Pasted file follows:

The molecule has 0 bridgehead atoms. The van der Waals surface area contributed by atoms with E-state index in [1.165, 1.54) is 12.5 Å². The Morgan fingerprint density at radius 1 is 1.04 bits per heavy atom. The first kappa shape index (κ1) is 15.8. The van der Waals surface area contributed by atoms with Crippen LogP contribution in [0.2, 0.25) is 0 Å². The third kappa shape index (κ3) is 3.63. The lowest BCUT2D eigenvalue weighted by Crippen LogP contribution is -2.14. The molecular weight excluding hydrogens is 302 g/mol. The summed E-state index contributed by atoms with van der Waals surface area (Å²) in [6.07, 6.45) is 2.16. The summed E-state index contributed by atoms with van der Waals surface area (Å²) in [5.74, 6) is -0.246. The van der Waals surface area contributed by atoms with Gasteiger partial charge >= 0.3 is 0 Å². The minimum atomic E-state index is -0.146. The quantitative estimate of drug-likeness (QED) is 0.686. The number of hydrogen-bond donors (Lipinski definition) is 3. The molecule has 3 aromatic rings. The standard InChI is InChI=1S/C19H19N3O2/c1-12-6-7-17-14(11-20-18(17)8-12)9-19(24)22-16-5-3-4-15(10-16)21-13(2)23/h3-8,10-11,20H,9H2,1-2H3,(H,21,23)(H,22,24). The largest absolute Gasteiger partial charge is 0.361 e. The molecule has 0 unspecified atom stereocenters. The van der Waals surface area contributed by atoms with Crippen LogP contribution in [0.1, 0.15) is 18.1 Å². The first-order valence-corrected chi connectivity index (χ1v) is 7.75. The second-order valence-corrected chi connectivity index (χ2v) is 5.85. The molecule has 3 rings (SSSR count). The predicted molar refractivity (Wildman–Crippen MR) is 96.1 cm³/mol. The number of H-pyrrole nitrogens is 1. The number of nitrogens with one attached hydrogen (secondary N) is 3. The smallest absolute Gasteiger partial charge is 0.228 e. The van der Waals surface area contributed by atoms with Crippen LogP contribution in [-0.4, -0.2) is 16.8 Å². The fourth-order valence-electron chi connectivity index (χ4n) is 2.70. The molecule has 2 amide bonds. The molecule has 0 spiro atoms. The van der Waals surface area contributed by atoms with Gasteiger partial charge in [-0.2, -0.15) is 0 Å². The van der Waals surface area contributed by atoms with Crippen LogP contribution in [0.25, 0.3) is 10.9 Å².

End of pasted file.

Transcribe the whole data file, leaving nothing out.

The molecule has 0 bridgehead atoms. The van der Waals surface area contributed by atoms with E-state index in [1.165, 1.54) is 12.5 Å². The Morgan fingerprint density at radius 1 is 1.04 bits per heavy atom. The first kappa shape index (κ1) is 15.8. The van der Waals surface area contributed by atoms with Crippen LogP contribution in [0.2, 0.25) is 0 Å². The third kappa shape index (κ3) is 3.63. The lowest BCUT2D eigenvalue weighted by Crippen LogP contribution is -2.14. The molecular weight excluding hydrogens is 302 g/mol. The summed E-state index contributed by atoms with van der Waals surface area (Å²) in [6.07, 6.45) is 2.16. The summed E-state index contributed by atoms with van der Waals surface area (Å²) in [5.74, 6) is -0.246. The van der Waals surface area contributed by atoms with Gasteiger partial charge >= 0.3 is 0 Å². The minimum atomic E-state index is -0.146. The quantitative estimate of drug-likeness (QED) is 0.686. The number of hydrogen-bond donors (Lipinski definition) is 3. The molecule has 3 aromatic rings. The standard InChI is InChI=1S/C19H19N3O2/c1-12-6-7-17-14(11-20-18(17)8-12)9-19(24)22-16-5-3-4-15(10-16)21-13(2)23/h3-8,10-11,20H,9H2,1-2H3,(H,21,23)(H,22,24). The largest absolute Gasteiger partial charge is 0.361 e. The molecule has 0 unspecified atom stereocenters. The van der Waals surface area contributed by atoms with Crippen LogP contribution in [0.1, 0.15) is 18.1 Å². The first-order valence-corrected chi connectivity index (χ1v) is 7.75. The second-order valence-corrected chi connectivity index (χ2v) is 5.85. The molecule has 3 rings (SSSR count). The predicted molar refractivity (Wildman–Crippen MR) is 96.1 cm³/mol. The number of H-pyrrole nitrogens is 1. The number of nitrogens with one attached hydrogen (secondary N) is 3. The smallest absolute Gasteiger partial charge is 0.228 e. The van der Waals surface area contributed by atoms with Crippen LogP contribution in [-0.4, -0.2) is 16.8 Å². The fourth-order valence-electron chi connectivity index (χ4n) is 2.70. The molecule has 2 amide bonds. The molecule has 0 spiro atoms. The van der Waals surface area contributed by atoms with Gasteiger partial charge in [-0.2, -0.15) is 0 Å². The van der Waals surface area contributed by atoms with Crippen LogP contribution in [0.25, 0.3) is 10.9 Å².